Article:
Gina Carbajal has been selected as the regional director for Special Olympics Southern California for the Santa Barbara County Region.
Carbajal has more than 27 years of management experience in the child development and health-care nonprofit sectors. She holds a bachelor of arts degree from UC Santa Barbara and a master's degree in public administration from California State University-Northridge.
In her role as regional director, Carbajal will oversee the management and development of all program activities in the Santa Barbara Region for Special Olympics.
"I am honored to have this tremendous opportunity to be affiliated with such a great organization that provides sports training and competitive athletic opportunities to so many of our community's residents that have intellectual disabilities," she said. "I look forward to building on the many programs and partnerships that Special Olympics has in our community."
Carbajal currently sits on the board of the Children’s Museum of Santa Barbara and has been on the boards of the Children’s Creative Project, Sarah House and the Santa Barbara Women’s Political Committee, and a commissioner for the Santa Barbara County Commission for Women.
Carbajal is married to First District County Supervisor Salud Carbajal and has two children, Natasha and Michael.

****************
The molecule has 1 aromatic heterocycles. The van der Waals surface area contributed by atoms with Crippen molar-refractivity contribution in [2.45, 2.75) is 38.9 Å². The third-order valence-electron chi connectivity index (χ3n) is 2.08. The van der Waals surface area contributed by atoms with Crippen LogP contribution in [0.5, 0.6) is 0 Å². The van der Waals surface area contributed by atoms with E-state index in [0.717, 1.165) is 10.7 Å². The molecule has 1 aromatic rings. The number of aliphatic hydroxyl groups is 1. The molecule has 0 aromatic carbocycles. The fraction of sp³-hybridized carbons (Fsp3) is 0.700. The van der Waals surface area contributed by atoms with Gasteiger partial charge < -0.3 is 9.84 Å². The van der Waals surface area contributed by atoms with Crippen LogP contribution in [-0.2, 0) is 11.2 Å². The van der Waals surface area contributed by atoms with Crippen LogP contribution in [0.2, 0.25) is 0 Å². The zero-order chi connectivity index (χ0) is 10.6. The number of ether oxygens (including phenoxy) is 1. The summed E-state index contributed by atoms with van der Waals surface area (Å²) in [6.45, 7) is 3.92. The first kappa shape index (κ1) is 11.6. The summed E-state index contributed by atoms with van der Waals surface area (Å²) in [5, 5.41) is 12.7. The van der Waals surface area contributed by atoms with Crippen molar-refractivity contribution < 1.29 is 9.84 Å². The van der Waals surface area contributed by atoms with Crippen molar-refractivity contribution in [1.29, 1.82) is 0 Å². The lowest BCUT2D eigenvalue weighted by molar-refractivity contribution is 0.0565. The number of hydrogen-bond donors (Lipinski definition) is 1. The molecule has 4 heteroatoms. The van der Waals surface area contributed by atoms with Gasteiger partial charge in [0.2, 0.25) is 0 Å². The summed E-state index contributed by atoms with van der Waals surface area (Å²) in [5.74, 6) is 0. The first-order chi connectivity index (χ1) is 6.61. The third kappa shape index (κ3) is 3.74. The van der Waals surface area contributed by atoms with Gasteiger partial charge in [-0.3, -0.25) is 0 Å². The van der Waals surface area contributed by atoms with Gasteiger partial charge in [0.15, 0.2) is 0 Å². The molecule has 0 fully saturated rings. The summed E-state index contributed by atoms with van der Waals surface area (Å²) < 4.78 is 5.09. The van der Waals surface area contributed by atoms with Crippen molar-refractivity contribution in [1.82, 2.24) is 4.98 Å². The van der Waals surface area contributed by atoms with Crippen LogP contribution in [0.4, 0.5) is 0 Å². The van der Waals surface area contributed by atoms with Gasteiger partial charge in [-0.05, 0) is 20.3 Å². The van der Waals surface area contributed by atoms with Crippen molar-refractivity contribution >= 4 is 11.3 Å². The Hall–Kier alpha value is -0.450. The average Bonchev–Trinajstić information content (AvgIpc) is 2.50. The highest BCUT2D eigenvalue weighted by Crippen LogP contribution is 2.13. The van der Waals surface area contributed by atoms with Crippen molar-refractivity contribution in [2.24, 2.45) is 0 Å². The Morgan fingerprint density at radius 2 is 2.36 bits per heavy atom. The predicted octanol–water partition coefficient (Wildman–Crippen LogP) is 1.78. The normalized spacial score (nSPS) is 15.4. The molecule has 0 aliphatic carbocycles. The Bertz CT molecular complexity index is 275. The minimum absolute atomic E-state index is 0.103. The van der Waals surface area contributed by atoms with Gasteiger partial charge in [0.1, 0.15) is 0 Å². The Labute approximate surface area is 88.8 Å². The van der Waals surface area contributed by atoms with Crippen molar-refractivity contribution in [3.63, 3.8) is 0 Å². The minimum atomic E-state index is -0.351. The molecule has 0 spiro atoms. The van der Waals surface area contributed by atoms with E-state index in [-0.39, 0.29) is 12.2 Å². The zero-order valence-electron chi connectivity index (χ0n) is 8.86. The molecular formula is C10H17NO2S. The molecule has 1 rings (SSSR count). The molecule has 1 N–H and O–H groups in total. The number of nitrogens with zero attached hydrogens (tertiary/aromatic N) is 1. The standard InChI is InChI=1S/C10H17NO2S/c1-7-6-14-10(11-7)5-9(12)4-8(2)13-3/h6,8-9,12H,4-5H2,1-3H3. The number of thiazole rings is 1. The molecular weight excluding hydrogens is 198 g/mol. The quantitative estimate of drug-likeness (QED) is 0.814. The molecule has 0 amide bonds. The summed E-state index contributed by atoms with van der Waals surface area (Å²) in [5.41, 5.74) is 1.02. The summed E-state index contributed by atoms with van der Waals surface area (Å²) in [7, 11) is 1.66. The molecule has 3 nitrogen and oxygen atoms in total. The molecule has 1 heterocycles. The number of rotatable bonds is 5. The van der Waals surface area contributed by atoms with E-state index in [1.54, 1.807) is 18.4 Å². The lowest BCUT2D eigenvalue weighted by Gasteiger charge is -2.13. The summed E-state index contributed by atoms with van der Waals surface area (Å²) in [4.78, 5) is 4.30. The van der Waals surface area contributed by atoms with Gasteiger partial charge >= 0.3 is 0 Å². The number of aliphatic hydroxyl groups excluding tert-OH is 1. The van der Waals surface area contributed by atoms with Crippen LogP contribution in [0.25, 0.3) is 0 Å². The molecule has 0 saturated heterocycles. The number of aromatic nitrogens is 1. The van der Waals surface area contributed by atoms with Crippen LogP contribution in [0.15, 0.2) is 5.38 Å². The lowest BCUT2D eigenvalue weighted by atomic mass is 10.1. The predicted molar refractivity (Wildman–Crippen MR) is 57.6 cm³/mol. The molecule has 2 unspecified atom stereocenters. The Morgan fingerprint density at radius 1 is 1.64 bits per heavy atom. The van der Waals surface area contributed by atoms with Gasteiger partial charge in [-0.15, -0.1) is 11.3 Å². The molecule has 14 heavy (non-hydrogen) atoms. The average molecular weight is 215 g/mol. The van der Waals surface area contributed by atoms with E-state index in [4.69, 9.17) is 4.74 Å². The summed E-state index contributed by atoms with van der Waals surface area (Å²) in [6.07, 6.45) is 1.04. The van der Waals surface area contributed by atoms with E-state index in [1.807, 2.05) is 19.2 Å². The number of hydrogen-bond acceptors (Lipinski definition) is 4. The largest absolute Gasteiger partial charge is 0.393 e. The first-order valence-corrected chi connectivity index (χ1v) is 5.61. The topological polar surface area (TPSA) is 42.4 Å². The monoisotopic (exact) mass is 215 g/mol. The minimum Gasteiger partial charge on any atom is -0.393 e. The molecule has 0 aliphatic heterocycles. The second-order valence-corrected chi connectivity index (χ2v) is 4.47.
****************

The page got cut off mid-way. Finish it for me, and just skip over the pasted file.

Special Olympics was founded in 1968 by Eunice Kennedy Shriver, out of her passionate conviction that people with developmental disabilities could take part in and benefit from competitive sports. One thousand athletes from the United States, Canada and France competed in the first international Special Olympic Games. Today, more than 1 million athletes and hundreds of thousands of volunteers and coaches participate in special Olympic programs, which are held in every state and more than 100 countries.
The mission of Special Olympics Southern California is to provide year-round sports training and athletic competition in a variety of Olympic-type sports for children and adults with intellectual disabilities, giving them continuing opportunities to develop physical fitness, demonstrate courage, experience joy and participate in a sharing of gifts, skills and friendship with their families, other Special Olympics athletes and the community.
Children and adults with intellectual disabilities who participate in Special Olympics develop improved physical fitness and motor skills, greater self-confidence and a more positive self-image. The programs that Special Olympics offer are at no cost to the athletes and their families.
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